In response to these challenges, many households report that they will work longer. The Federal Reserve 2015 Survey of Household Economics and Decisionmaking reports that more than one-half of respondents expect to either retire after age 65 or to never retire.24 The plan to work longer is a recent phenomenon and appears to be driven more by financial necessity than a longer life expectancy. The Employee Benefit Research Institute (Helman et al. 2015) has been surveying individuals for 25 years about their retirement preparedness and expectations. The share of respondents stating that they expected to work after age 65 has grown from 11 percent in 1991 to 23 percent in 2000, to 46 percent by 2015.25 See Figure 9.5.

Figure 9.5 Late Retirement Expectations vs. Actual Retirement Age

Source: Author’s calculations using Employee Benefit Retirement Institute data

Similarly, the EBRI data point out that borrowers who have debt or lack a retirement plan are much less confident in their ability to have enough money to fund retirement.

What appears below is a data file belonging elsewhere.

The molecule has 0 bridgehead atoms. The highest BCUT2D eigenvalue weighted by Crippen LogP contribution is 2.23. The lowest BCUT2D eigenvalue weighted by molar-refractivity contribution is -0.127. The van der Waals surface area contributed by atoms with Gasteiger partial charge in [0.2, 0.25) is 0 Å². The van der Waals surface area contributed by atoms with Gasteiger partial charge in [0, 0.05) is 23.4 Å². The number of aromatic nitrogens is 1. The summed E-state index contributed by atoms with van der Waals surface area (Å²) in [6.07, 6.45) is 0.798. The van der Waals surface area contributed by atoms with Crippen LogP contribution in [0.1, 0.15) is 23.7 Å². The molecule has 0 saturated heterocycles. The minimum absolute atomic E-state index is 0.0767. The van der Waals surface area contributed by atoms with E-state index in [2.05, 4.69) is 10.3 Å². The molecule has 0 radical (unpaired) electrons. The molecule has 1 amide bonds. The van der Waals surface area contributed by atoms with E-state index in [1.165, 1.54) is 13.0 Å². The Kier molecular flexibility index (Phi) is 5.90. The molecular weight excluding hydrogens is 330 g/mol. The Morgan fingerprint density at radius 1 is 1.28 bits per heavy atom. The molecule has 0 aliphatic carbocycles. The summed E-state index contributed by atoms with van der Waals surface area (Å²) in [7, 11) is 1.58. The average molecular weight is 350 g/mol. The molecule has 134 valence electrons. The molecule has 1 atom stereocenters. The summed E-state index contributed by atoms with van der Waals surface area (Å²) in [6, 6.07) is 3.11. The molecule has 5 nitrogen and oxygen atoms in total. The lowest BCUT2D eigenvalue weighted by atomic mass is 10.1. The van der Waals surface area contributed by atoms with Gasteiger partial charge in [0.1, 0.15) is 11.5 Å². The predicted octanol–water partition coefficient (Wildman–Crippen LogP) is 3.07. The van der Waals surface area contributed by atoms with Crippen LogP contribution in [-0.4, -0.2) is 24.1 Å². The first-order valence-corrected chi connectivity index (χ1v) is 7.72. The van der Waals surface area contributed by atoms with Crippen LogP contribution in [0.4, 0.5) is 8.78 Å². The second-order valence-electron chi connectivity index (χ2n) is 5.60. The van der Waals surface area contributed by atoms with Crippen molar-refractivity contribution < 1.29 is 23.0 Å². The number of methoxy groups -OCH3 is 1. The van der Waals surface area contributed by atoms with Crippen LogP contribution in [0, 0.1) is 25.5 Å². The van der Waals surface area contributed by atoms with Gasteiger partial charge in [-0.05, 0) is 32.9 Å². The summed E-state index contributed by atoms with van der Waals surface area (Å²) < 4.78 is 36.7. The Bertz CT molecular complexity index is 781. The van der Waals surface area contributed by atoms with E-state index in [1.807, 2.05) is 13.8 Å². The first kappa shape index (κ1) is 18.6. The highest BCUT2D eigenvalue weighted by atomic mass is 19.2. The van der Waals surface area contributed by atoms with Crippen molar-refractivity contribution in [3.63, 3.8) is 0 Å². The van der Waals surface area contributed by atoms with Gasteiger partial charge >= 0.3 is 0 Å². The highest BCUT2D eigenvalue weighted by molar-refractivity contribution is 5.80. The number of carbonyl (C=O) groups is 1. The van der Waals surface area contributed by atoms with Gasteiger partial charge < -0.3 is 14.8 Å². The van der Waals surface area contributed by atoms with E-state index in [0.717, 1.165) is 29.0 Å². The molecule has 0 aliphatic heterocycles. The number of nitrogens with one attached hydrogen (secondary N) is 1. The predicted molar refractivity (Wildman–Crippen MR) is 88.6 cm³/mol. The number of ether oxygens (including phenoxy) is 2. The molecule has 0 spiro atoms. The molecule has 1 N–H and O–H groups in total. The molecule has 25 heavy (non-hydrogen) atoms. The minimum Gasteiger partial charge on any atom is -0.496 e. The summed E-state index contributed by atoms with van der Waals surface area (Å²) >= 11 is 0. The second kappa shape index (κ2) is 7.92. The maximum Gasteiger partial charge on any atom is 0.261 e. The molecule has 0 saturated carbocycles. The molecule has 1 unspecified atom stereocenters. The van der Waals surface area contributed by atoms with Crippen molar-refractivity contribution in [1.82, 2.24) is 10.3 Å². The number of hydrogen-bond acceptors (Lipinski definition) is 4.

The problem with working longer, however, is that it may not be feasible for many of the elderly, either due to health problems or the inability to keep or obtain a job, especially for the middle-income or low-income households that this study shows have the largest increase in housing debt. In the EBRI survey, the share of people actually working after age 65 (22 percent) is about one-half as large as the share who say they intend to work after age 65 (46 percent).26 This is a striking change from 15 years ago, when worker expectations about working longer seemed to match the reality in the data. A recent Pew study27 showed that 19 percent of people aged 65 and above are working full- or part-time, up from 13 percent in 2000. This share of the elderly who are working has grown steadily, but the largest increases are in high-income professions like management, sales, and legal, whereas three of the four largest declines are in low-paid professions like food preparation, construction, and production.